UNITED NATIONS — Secretary-General Ban Ki-moon said Friday that France, Senegal and Nigeria have responded to an appeal from Mali's president for help to counter an offensive by al-Qaida-linked militants who control the northern half of the country and are heading south.
The U.N. chief said in an interview with The Associated Press that assisting the Malian defense forces push back against the Islamist armed groups is "very important." The militants captured the city of Konna on Thursday, and were threatening the city of Mopti, which has 100,000 inhabitants.
The secretary-general said he received a letter from Mali's President Dioncounda Traore on Thursday "informing me of his intention to request assistance from French government and other regional powers, which I have brought to (the) urgent attention of the Security Council."
France launched a military operation Friday to help the government of Mali defeat the militants. Ban didn't elaborate on what kind of help Senegal and Nigeria are providing.
Ban responded to a question asking his assessment of the French military action by first referring to Security Council resolution 2085, adopted unanimously on Dec. 20, which authorized an African-led mission composed of regional forces to support Malian authorities in recovering the north – an area the size of Texas.
Putting the force together "may take some time," the secretary-general said, and "now that these armed Islamist groups are pushing further south, the situation has become much, much more volatile in terms of security as well as human rights and humanitarian situation."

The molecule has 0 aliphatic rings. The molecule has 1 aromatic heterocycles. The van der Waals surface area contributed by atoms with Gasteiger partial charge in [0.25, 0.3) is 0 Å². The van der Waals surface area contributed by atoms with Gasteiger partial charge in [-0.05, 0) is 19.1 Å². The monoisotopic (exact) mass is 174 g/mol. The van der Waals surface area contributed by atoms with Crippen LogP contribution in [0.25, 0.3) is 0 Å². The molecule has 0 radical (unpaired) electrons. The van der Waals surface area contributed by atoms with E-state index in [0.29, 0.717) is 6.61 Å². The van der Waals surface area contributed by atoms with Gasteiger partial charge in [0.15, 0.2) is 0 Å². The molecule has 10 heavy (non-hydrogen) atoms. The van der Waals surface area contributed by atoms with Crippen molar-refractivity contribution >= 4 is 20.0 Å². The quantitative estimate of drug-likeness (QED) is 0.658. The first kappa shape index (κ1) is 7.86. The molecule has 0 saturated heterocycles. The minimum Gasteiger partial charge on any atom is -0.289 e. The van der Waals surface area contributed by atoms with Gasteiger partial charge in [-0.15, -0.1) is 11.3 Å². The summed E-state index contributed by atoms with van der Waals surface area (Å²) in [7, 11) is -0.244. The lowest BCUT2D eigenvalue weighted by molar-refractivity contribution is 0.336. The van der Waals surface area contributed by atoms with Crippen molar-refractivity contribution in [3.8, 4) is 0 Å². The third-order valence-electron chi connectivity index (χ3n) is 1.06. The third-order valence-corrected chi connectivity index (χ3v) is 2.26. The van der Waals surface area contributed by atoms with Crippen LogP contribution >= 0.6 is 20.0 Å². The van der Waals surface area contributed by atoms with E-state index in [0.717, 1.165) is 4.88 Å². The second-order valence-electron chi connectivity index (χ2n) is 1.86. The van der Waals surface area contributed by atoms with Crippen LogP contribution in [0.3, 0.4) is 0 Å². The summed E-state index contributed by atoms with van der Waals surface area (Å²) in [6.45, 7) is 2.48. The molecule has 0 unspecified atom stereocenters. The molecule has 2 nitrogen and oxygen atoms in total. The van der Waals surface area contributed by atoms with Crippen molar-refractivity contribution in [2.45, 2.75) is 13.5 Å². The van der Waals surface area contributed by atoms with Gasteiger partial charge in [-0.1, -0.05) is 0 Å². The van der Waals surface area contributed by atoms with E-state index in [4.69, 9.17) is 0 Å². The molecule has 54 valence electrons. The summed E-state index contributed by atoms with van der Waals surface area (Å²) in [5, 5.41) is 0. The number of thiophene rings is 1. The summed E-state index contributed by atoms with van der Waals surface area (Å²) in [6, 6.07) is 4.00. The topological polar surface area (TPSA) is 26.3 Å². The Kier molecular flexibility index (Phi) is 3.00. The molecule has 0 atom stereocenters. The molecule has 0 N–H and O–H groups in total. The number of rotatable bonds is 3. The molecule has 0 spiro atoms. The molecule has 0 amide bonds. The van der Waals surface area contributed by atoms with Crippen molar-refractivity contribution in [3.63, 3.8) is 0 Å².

"I know that countries like France, Senegal, Nigeria have responded to the calls of President Traore. I hope that French military deployment will be consistent with the spirit of Security Council resolution 2085," Ban said.
The secretary-general said the resolution clearly states the mission to retake the north must be African-led and in support of Malian authorities.
In a section called "international support," resolution 2085 calls on member states, including from the Sahel, to contribute troops to the mission, to be known as AFISMA. It also urges member states to support AFISMA by providing military training, equipment, intelligence, logistical support "and any necessary assistance in efforts to reduce the threat posed by terrorist organizations."
France's U.N. Ambassador Gerard Araud told reporters after an emergency meeting of the Security Council on Thursday evening that U.N. resolutions "call on all member states to provide assistance in resolving the Malian crisis in all its aspects, including military and political – and I emphasize – to provide support to the authorities of this country to put an end to the terrorist threat."
A press statement issued by the Security Council after that meeting condemned the capture of Kanna and reiterated its call to member states "to assist the settlement of the crisis in Mali and, in particular, to provide assistance to the Malian Defence and Security Forces in order to reduce the threat posed by terrorist organizations and associated groups." It also called for the rapid deployment of AFISMA.
The secretary-general said that in accordance with another provision of resolution 2085, the U.N. is now trying to deploy a "multi-disciplinary mission" in Mali's capital, Bamako, "as a way to have the continuous and constant presence and consultation with Bamako authorities."